Decrediton is the gateway wallet for general users that allows for full participation in the Decred network, from – sending and receiving coins, viewing transaction history; buying tickets; voting on proposals, consensus changes and treasury spends; participating in privacy mixing; and participating in Decred’s Lightning Network.
Decrediton has a visual interface and is easy to use for non-technical users. This contrasts with the dcrctl client, which offers similar functionality but is more suited to technical users.
TinyWallet 2 is not currently production ready and isn’t officially part of the Decred technology stack, but it aims to fill a void. This product is a lite wallet which will fully interact with the Decred chain and the Lightning Network. Because it’s a lite wallet it will be mobile and web ready, meaning it will be able to run on most devices including mobile.
The mobile apps for Android and iOS are not currently in active development, this includes Decred Android, Decred iOS and GODCR. GODCR was aiming to replace both the Android and iOS wallets, but due to its proposal not being reapproved, all work has stopped. The hope is: A new developer will take up the mantle for this project, but the likelihood is TinyWallet 2 is currently our best hope for an official Decred mobile wallet.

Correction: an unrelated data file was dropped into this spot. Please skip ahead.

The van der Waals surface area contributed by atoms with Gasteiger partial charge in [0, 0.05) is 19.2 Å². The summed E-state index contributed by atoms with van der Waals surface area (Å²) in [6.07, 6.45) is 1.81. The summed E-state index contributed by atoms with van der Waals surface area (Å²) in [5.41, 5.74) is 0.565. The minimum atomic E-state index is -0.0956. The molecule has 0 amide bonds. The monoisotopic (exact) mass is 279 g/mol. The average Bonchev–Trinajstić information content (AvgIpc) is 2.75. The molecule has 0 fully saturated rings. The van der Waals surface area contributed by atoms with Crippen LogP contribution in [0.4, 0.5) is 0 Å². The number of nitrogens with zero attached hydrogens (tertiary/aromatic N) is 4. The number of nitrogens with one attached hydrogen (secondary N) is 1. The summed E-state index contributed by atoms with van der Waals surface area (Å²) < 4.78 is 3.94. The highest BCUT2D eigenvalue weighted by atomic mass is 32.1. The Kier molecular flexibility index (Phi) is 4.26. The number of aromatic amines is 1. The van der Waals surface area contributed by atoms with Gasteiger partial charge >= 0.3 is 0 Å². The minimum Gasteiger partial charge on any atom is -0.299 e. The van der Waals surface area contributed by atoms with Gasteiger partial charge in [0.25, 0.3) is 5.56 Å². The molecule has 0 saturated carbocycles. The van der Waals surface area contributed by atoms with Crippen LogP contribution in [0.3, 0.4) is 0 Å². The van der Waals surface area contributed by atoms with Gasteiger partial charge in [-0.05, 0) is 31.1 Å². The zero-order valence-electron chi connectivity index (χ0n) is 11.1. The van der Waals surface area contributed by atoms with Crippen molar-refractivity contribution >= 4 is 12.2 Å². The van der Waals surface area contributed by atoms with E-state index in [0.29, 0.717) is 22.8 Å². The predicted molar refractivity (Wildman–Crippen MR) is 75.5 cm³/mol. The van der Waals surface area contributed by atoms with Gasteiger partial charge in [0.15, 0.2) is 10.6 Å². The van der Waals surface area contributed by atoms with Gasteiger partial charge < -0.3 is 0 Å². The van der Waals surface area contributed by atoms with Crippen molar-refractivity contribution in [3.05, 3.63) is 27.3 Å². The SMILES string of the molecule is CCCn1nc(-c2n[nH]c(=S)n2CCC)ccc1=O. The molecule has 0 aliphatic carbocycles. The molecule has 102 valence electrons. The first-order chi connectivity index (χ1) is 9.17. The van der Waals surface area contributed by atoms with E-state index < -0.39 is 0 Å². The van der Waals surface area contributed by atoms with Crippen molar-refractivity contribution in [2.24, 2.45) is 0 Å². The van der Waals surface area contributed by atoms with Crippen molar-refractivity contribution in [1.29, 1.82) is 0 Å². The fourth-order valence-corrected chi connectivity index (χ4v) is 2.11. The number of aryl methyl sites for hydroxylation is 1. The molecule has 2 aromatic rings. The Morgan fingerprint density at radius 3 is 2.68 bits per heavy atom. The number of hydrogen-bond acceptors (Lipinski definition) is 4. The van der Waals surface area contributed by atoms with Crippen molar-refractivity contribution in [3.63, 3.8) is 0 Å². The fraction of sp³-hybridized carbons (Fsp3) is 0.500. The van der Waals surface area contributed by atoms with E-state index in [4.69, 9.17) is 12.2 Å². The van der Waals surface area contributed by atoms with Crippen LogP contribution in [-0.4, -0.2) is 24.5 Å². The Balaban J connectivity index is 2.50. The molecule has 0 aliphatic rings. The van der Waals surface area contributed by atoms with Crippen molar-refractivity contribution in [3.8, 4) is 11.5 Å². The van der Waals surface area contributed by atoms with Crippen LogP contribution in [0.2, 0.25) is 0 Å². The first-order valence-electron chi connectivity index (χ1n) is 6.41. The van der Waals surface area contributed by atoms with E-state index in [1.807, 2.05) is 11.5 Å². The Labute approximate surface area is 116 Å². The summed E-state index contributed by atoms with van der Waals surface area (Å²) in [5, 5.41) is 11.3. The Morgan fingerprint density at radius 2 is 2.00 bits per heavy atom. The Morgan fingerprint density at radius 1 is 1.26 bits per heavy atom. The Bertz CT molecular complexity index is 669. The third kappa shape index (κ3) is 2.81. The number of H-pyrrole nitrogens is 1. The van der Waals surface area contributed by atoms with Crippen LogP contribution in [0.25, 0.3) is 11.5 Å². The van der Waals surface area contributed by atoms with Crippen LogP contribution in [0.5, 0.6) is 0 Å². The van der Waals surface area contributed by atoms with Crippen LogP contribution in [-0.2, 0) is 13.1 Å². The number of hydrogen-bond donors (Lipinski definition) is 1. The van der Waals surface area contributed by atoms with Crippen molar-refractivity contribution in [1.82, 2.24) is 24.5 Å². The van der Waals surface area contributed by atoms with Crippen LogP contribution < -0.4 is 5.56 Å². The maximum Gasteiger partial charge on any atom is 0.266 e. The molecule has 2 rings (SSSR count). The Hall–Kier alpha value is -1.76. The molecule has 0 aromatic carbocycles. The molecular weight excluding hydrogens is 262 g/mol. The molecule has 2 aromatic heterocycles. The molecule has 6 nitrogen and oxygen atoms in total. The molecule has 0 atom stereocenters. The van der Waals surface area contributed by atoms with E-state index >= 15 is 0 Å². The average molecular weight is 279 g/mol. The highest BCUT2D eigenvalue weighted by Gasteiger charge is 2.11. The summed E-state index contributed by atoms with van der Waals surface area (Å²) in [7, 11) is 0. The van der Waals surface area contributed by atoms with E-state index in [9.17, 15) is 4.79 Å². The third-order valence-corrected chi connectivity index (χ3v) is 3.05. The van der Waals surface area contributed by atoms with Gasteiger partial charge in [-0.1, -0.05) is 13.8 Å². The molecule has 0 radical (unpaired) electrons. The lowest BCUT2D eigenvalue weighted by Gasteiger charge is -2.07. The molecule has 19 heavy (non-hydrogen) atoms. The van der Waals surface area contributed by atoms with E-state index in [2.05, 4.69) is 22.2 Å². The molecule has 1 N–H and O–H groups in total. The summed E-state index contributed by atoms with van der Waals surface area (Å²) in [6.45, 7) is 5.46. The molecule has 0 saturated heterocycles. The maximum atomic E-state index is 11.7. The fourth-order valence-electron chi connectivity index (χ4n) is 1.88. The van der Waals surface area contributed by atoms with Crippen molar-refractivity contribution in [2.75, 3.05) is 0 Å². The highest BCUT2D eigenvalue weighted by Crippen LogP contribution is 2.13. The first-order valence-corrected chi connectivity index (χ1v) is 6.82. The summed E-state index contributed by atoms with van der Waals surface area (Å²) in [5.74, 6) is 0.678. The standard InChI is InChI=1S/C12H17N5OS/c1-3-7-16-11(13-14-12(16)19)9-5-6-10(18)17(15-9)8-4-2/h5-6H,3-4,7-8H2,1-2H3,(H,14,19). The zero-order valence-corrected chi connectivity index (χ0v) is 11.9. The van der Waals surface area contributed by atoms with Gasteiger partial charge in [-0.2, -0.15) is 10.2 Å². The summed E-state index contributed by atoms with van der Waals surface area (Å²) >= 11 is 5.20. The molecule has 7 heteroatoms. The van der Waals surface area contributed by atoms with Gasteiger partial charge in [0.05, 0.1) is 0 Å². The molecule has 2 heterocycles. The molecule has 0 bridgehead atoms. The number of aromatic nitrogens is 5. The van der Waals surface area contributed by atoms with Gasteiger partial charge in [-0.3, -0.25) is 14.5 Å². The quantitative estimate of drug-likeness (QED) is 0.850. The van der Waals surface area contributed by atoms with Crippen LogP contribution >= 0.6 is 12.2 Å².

This project could also be an ideal opportunity for anyone interested in helping out with Decred development. During a previous episode of “Decred and the state of the market” @BlockchainBuck put a call-out for any developers interested in helping him build out this project. https://youtu.be/n3welZEDchU
Politeia is a platform that supports Decred’s governance. It facilitates the submission, tracking, and discussion of Decred governance proposals by the stakeholder community. The Politeia web platform facilitates browsing, discussing and submitting proposals.
Voting on proposals does not happen directly on Politeia, as it requires signatures from your Decred wallet. Voting can be done from Decrediton or on the command line using the politeiavoter CLI tool.
Politeia currently runs two web platforms proposals.decred.org and cms.decred.org and is in the process of converting to a plugin architecture to increase its usability and usefulness as a Decred web platform. Current plugins include – User Authentication, User Identity, DCR Payments and Comments.
The future of Politeia is very exciting, imagine being able to spin up a website that includes Decred / crypto functionality and common web2 infrastructure. Instances could include:
- Running a subscription service / paywall website
- Running a digital marketplace
- Running a community or social media hub.
Politeia could be the first web3 platform that facilitates these actions out of the box whilst having access to the full functionality of the Decred technology stack.
@bee added, "Besides ticket voting, the killer feature of Pi in my mind is that each piece of data is signed by its author, and that there is an append-only (immutable) log of all data ever submitted. On Pi we have ownership proofs, in some form, you don't have that on Twitter or Reddit, and I bet they don't want such levels of accountability to play their games." Moving this forward, it would also be nice if "Pi would let me download all data at once like it was possible on the Git backend, but this feature has not been re-implemented on the new backend. Having access to all data is key to verify that the server is not cheating."